Reaction Paper #1: Critical Synthesis
September 28, 2015
Dr. Leslie Martin
“Moral Panic and Growth Machine” vs. “Green Development Zone”
According Ronald Kramer in “Moral Panics and Urban Growth Machines: Official Reactions to Graffiti in New York City, 1990–2005,” growth machines can be defined as “loose coalitions that form between a variety of interests, such as local political elites, landowners, corporate developers and speculators. What unites these diverse actors is an interest in extracting the maximum profit possible from how land is put to use (“exchange-value”), as opposed to using land for the satisfaction of relatively modest needs (“use-value”).” (Kramer, 2010) Based off of this definition, growth machines exist both in New York City, according to the above article, and in Buffalo according to Aaron Bartley in “Building a ‘Community Growth Machine’The Green Development Zone as a Model for a New Neighborhood Economy.” Both articles discuss growth machines; however, the nature and actions of each of these machines are drastically different. There are a few similarities, but for the most part, the New York City machine is the exact opposite of the Buffalo machine.
In order to fully understand the similarities and differences between the two machines, the basic premise of each article must first be understood. In the Kramer article, the main issue being discussed is what Kramer calls the “over-reaction” to the issue of graffiti. In New York City, from the 1990s through the 2000s, whether graffiti was actually a widespread problem or not, there was a major moral panic over the issue. Kramer asserted that this moral panic was a result of the “broken windows” thesis. According to this thesis, if a slight issue such as graffiti gets out of hand, then serious crimes will occur and property value will decrease, which will lead to an economic collapse because less people will want to live in New York and less businesses will set up shop, and then all of a sudden the whole city goes down in flames. However, after doing research, data showed that there was actually no correlation whatsoever between the amount of graffiti and the number of people wanting to live in New York. Despite a rise in graffiti, people continued to both want to tour the city and buy property in the city, and businesses continued to flock to the city. Kramer suggests instead that the panic over graffiti was simply an excuse for the growth machine in the city to take what it wanted. Part of Kramer’s definition of a growth machine is that it seeks to make maximum profit from how land is put to use. In the case of New York City, the machine used graffiti as an excuse to take the land that it wanted in order to gain maximum profit. Government officials claimed these land seizures would benefit all New Yorkers, but it actually harmed many people economically and only benefited the machine. (Kramer, 2010)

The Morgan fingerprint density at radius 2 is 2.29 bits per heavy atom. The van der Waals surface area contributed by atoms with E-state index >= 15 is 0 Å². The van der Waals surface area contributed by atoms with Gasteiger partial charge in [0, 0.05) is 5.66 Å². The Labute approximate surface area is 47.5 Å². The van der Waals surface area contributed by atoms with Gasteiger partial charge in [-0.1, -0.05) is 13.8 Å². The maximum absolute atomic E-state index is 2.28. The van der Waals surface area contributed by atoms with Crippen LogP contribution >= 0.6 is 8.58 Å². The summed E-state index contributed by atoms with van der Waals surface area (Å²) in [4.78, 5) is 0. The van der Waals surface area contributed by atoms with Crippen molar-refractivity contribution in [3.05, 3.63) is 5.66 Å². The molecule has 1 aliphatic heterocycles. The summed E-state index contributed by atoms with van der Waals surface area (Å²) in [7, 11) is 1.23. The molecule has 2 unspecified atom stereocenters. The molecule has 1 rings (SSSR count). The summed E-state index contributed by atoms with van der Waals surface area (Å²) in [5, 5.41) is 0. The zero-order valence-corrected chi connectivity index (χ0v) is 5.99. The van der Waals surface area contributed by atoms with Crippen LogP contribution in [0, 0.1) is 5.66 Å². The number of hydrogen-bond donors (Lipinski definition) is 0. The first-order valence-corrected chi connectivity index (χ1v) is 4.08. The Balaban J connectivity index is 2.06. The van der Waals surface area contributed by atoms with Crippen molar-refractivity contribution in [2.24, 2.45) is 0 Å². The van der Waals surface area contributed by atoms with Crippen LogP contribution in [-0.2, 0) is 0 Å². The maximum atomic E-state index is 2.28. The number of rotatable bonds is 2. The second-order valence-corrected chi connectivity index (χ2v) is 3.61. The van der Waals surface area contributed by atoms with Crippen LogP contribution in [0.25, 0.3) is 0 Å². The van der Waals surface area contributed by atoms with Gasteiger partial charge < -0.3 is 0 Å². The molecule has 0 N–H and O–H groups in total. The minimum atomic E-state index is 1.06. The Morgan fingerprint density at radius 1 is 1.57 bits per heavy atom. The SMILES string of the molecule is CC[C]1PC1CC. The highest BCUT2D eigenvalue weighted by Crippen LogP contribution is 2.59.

On the other hand, the Bartley article was essentially the opposite story. In response to the severe poverty in Buffalo, an organization known as People United for Sustainable Housing (PUSH) created what is called a Green Development Zone (GDZ). The GDZ “combines green affordable housing construction, community-based renewable energy projects, housing weatherization, green jobs training, and urban agriculture toward the goal of creating pathways to employment for neighborhood residents while improving housing conditions and reducing the neighborhood’s carbon footprint.” (Bartley, 2011) Simply put, PUSH mobilized the people of Buffalo to see their common goals and work together to improve the economy.